Category Archives: astronomy


Close-Up of the Lagoon Nebula, 16 August 2004, Astronomy Picture of the Day (APOD), Beautiful views of outer space available right on your desktop – Every day!

Astronomy Picture of the Day (APOD) is a great site to enjoy a beautiful image of space or to delve deeper into the mysteries of that picture and the science that surrounds it. My friend Jeff (also a ryze member) has this marked as his ‘home page’ to catch the image on a daily basis. I tend to go and back-track through the images I missed since my last visit. However you decide to enjoy the site, APOD is a great way to really find out what’s out there. It will convince you that the universe is a bold and beautiful place. I featured this site first because I think you should see something beautiful to get you interested in any topic – to see the inspirational side before you get to the alley ways of the adventure awaiting off-world.

From APOD: “Discover the cosmos! Each day a different image or photograph of our fascinating universe is featured, along with a brief explanation written by a professional astronomer.”

SEPTEMBER, The Ninth Month

from The Old Farmer’s Almanac, 2003
“Mars rocks. Its historic superclose approach during the last days of August ensures a dazzling all-night dominance of the heavens throughout September. On the 1st, Mars shines at an amazing magnitude of -2.9, three times brighter than Jupiter and ten times brighter than anything in the midnight sky. But don’t blink: Earth speeds so quickly past Mars that the red planet dramatically loses half its light during September. Meanwhile, Jupiter emerges in the predawn east and conspicuously hovers above Mercury after the 21st: the two are strikingly joined by the Moon on the 24th. Fall begins with the autumnal equinox on the 23rd, at 3:47A.M.”

NOTE: Western Edition quoted, adjust times accordingly

Perseid Meteor Shower

This annual Perseid Meteor Shower is upon us and there are many links to information on how to view them and when and where to look.

Unfortunately, the best viewing and the peak of the meteor shower – August 12 – August 13 – is also during the full moon this year.

Many of these sites are new to me so leave a comment if you learn something interesting (or where to avoid!).

This site looks pretty basic, a nice place to start.

A nice looking British site.

Gary W. Kronk’s information (very detailed)

AUGUST, The Eighth Month

from The Old Farmer’s Almanac, 2003
“Venus and Jupiter closely, but invisibly, bunch behind the Sun as they meet on the 22nd, going in opposite directions. Venus transitions from a morning star to an evening star while Jupiter does the converse, a role reversal that will produce brilliance by year’s end. Other wimpy events include Neptune’s opposition on the 4th, the Perseid meteor shower’s washout by a full Moon on the 11th, and Uranus’s opposition on the 24th, when in dark skies it can be dimly glimpsed above Mars by the naked eye. However, kneel before the great Martian opposition on the 28th, when the red planet comes nearer and gets brighter than it has been in thousands of years!”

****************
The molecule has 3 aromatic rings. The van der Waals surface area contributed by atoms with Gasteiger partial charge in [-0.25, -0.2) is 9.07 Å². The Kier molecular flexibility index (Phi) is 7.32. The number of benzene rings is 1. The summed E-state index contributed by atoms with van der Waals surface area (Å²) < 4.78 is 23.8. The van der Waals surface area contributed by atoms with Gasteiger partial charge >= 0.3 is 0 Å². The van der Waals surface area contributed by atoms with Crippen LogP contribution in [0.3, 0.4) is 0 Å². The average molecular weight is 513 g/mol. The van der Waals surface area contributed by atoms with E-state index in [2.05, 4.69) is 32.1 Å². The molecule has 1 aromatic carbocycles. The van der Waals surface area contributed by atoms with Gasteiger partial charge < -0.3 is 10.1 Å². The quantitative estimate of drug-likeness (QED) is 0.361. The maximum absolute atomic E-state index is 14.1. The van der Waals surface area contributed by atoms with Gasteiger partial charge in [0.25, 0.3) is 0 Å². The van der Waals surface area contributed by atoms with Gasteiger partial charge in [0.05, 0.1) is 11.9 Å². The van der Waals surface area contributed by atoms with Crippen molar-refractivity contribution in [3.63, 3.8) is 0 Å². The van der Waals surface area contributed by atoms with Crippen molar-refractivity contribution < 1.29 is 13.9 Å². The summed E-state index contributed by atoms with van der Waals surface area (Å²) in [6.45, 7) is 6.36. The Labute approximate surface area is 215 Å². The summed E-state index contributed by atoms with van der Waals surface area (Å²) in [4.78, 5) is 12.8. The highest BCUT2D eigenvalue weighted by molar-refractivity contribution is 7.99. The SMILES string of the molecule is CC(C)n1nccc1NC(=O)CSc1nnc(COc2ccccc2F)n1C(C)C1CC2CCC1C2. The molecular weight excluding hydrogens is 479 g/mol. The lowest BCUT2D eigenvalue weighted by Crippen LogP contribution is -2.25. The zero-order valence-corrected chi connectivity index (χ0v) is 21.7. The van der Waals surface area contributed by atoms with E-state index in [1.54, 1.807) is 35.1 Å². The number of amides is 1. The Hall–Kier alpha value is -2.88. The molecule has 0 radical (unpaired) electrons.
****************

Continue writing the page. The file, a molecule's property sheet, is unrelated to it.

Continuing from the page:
NOTE: Western Edition quoted, adjust times accordingly

The delta Aquarid meteor shower is underway

“METEOR WATCH: Sky watchers who have been going outside between midnight and dawn to see Mars have lately been seeing something else, too: shooting stars. Mars is in the constellation Aquarius, and so is the radiant of the delta Aquarid meteor shower, which peaks this year on July 28th and 29th. This is not a major shower. It produces just 10 to 20 meteors each hour. But if you stand outside for 10 minutes or so, you’re likely to spot two or three delta Aquarids–a lovely bonus for Mars watchers.”

See also: for a cool picture!

Another interesting site.

JULY, The Seventh Month

from The Old Farmer’s Almanac, 2003
“Earth’s Aphelion (farthest point from the Sun) arrives on the 3rd, with the Sun now at its dimmest of the year. In fact, everything but Mars seems to be reaching a choreographed nadir. Jupiter, near the crescent Moon on the 2nd, crosses into Leo and drops so low into evening twilight that its lovely conjunction with Mercury on the 25th will be a challenge to see. Saturn is lost in solar glare until the end of the month. Venus’s long performance as a morning star sputters to a close. But Mars makes up for it all: Near the Moon on the 17th and brighter than magnitude – 1.0, it rises by 11 P.M and overwhelms the dim stars of Aquarius, its home until December.”
NOTE: Western Edition quoted, adjust times accordingly

JUNE, The Sixth Month

from The Old Farmer’s Almanac, 2003
“Jupiter, near the crescent Moon on the 4th, gets lower in the west and is now visible only before midnight. The Moon is at perigee on the 12th. Mercury and Venus come strikingly close together on the 20th but are a difficult sight a few degrees above the eastern horizon in the predawn twilight. Saturn is totally gone, invisibly entering Gemini before passing behind the Sun on the 24th. The big story is Mars, now brilliant (and 500 times brighter than Uranus, which floats just above the red planet). Rising soon after midnight Mars is near the Moon on the 18th. Summer begins with the solsitce on the 21st at 12:10 in the afternoon.”
NOTE: Western Edition quoted, adjust times accordingly


“Along a narrow path (only 1 or 2 miles wide) stretching from Dallas through St. Louis to Chicago, sky watchers can see the International Space Station pass in front of the eclipsed moon tonight. Like the moon itself, the ISS will be inside Earth’s shadow, so it will be dark–a ghostly silhouette racing across the dimly-lit lunar terrain in less than a second. You have to be at the right place at the right time to see it. Thomas Fly has prepared maps and timetables for the central United States and other places where these transits may be visible.”